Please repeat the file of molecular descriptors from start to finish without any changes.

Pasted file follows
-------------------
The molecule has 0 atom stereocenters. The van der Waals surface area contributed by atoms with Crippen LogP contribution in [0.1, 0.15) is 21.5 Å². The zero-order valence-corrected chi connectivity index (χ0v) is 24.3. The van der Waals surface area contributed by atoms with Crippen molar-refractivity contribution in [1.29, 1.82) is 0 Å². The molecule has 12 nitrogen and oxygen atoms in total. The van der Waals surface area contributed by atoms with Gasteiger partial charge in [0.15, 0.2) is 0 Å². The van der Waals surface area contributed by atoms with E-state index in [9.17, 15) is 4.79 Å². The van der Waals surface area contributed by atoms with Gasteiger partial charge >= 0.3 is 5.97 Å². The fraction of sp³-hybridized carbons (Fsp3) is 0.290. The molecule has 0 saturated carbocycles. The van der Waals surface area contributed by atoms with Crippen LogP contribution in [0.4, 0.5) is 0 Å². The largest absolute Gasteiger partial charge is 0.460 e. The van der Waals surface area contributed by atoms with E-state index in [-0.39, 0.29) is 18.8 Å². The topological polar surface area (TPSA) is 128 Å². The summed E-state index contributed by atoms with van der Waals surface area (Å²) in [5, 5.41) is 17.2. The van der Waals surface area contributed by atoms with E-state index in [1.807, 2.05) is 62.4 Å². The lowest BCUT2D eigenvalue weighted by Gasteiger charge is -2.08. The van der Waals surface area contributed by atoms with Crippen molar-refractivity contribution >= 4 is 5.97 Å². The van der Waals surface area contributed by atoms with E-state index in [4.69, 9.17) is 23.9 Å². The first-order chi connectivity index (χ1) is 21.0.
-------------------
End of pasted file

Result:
The molecule has 0 atom stereocenters. The van der Waals surface area contributed by atoms with Crippen LogP contribution in [0.1, 0.15) is 21.5 Å². The zero-order valence-corrected chi connectivity index (χ0v) is 24.3. The van der Waals surface area contributed by atoms with Crippen molar-refractivity contribution in [1.29, 1.82) is 0 Å². The molecule has 12 nitrogen and oxygen atoms in total. The van der Waals surface area contributed by atoms with Gasteiger partial charge in [0.15, 0.2) is 0 Å². The van der Waals surface area contributed by atoms with E-state index in [9.17, 15) is 4.79 Å². The van der Waals surface area contributed by atoms with Gasteiger partial charge >= 0.3 is 5.97 Å². The fraction of sp³-hybridized carbons (Fsp3) is 0.290. The molecule has 0 saturated carbocycles. The van der Waals surface area contributed by atoms with Crippen LogP contribution in [0.4, 0.5) is 0 Å². The largest absolute Gasteiger partial charge is 0.460 e. The van der Waals surface area contributed by atoms with E-state index in [-0.39, 0.29) is 18.8 Å². The topological polar surface area (TPSA) is 128 Å². The summed E-state index contributed by atoms with van der Waals surface area (Å²) in [5, 5.41) is 17.2. The van der Waals surface area contributed by atoms with E-state index in [1.807, 2.05) is 62.4 Å². The lowest BCUT2D eigenvalue weighted by Gasteiger charge is -2.08. The van der Waals surface area contributed by atoms with Crippen molar-refractivity contribution >= 4 is 5.97 Å². The van der Waals surface area contributed by atoms with E-state index in [4.69, 9.17) is 23.9 Å². The first-order chi connectivity index (χ1) is 21.0.